FinTech done right
How Senior Solution capitalized on the potential of Financial Technology
Financial technology (FinTech) is hot. Once a highly regulated industry dominated by large banks, FinTech companies around the world are impacting all areas of financial services. Many industry observers, such as Forbes, which in 2015 published its first “FinTech 50” list of innovative companies, predict that we are entering a FinTech-led digital disruption phase that will challenge existing business models in retail banking, investments and currencies.
While some FinTech companies such as WePay and PayPal have gone public, the majority of FinTech companies around the world are startups that are struggling to scale. Senior Solution, a Brazilian company specializing in software development and solutions for financial institutions, is an exception. The company’s steady rise from startup to IPO offers insights for FinTech companies looking to successfully scale.
Here are three lessons from the company’s success:
1] Adapt business models to customer demand
Senior Solution, founded in 1996 by Bernardo Gomes and Luciano Camargo, began by providing customized IT projects with a source code. In response to changing market demands, the company changed its business model by developing a standard product that could be offered to clients in exchange for a monthly licensing fee. Customers were also charged for support and maintenance expenses. The company continued to evolve its business model in response to customer demand, and by 2012 it included four segments: 1. Software – including licensing, support and maintenance of software; 2. Services – mainly related to tailored projects for customers; 3. Outsourcing – management of IT systems and processes; and 4. Consulting – consulting to financial institutions.
2] Partner with the right investors
By the mid-2000s, the Brazilian financial services sector was highly fragmented with more than 150 providers, none of which held more than 5% of the market. At that point, Senior Solution had grown to more than 100 employees, had improved its governance structures and had significant recurring revenues but needed external financing to further grow the company. The company resumed discussions – which had started as early as 2001 – with Stratus, a private equity investment company focusing on Brazil’s mid-tier market, and Stratus bought 20% of Senior Solution’s shares. The fit between management and Stratus was clear as both were not focused on short-term gains and a quick exit but were looking to methodically grow the company. Senior Solution’s partnership with Stratus allowed the company to pursue a rigorous M&A strategy focused on complementary offerings. By 2012 the company had become the main consolidator in the sector, acquiring and integrating five companies in six years to complement its portfolio of solutions.
3] Pursue IPO financing at the right time (and on your own terms)
By 2012, Senior Solution’s management knew that the time would come when they would need more resources to continue pursuing their growth plan. The outlook for new investments seemed promising, and by taking an active role in consolidating the sector the company could continue to strengthen its product portfolio. In December 2012, the company’s board of directors approved the decision to go public, and sell part of its capital on the stock exchange. Access to capital markets allowed Senior Solution to obtain resources in a more continuous way and the company continued to grow through acquisitions. In 2013, it acquired Drive, a leading developer and marketer of software applications for assets managers, and in 2015 it acquired Aquarius and Pleno, two developers of software applications for the consortium segment.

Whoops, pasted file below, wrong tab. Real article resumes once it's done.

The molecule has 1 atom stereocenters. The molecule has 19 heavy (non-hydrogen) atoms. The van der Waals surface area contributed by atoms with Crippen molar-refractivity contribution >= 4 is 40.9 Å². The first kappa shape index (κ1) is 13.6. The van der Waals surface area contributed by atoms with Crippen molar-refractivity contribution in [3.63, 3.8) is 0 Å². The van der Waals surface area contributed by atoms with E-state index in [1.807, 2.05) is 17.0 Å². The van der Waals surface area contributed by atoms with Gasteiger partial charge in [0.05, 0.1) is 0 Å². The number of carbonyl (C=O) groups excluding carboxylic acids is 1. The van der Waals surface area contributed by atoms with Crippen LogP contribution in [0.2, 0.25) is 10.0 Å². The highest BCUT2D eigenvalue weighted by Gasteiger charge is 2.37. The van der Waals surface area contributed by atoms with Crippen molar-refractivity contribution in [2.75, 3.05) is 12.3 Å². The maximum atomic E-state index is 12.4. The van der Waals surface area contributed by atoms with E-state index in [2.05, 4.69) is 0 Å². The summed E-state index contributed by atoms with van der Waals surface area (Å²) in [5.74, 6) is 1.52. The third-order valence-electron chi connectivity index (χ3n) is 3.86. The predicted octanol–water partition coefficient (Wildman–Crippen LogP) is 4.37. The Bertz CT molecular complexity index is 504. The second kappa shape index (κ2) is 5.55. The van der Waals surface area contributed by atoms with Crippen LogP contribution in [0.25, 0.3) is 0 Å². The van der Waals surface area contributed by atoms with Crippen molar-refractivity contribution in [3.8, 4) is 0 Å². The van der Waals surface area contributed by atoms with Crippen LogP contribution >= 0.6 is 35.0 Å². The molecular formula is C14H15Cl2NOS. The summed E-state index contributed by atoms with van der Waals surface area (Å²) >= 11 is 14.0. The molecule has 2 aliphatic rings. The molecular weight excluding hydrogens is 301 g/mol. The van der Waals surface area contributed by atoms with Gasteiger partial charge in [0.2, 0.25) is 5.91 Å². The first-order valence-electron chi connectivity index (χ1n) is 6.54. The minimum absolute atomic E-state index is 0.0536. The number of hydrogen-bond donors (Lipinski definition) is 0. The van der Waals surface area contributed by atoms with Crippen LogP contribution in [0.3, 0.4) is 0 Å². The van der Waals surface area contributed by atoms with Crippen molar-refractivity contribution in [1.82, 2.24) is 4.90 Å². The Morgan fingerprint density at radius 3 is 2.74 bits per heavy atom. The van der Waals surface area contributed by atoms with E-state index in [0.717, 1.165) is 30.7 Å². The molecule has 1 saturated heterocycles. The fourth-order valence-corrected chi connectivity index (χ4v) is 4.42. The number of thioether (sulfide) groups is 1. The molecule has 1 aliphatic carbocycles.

4] Focus on your customers’ pain points
Senior Solution clearly identified many of its customers’ pain points and tweaked its offering to help customers overcome them. Among the difficulties customers faced were a fragmented and large number of suppliers. This lack of integration created compliance problems and compatibility issues due to the company having multiple platforms. Also, no end to end solution existed. Different systems existed for bonds, equities, foreign exchange, front and back office, and more. In addition there were specificities from the Brazilian context that complicated dealings with banks such as a high level of inflation: traditional systems cannot handle so many digits, for example. And, previously there were complex methods for computing interest rates on interbank loans. All of these issues added up to be a hassle for customers who had to deal with them manually before Senior Solution introduced a way to ease the process.
Senior Solution successfully navigated the turbulent Brazilian financial markets to become a leading software developer for the Brazilian financial industry. Through a combination of organic growth and acquisitions the company achieved nine consecutive years of increased gross revenues and an average annual growth rate of 26.5%. Three lessons from Senior Solution’s rise – adapting business models to customer demand, partnering with the right investors and pursuing IPO financing at the right time – are relevant for other businesses in both developed and developing markets looking to scale and realize the promise of FinTech.
Nuno Fernandes is Professor of Finance at IMD, where he directs the Strategic Finance Program and also Finance Fundamentals for Executives online program.
He is the author of Finance for Executives: A Practical Guide for Managers.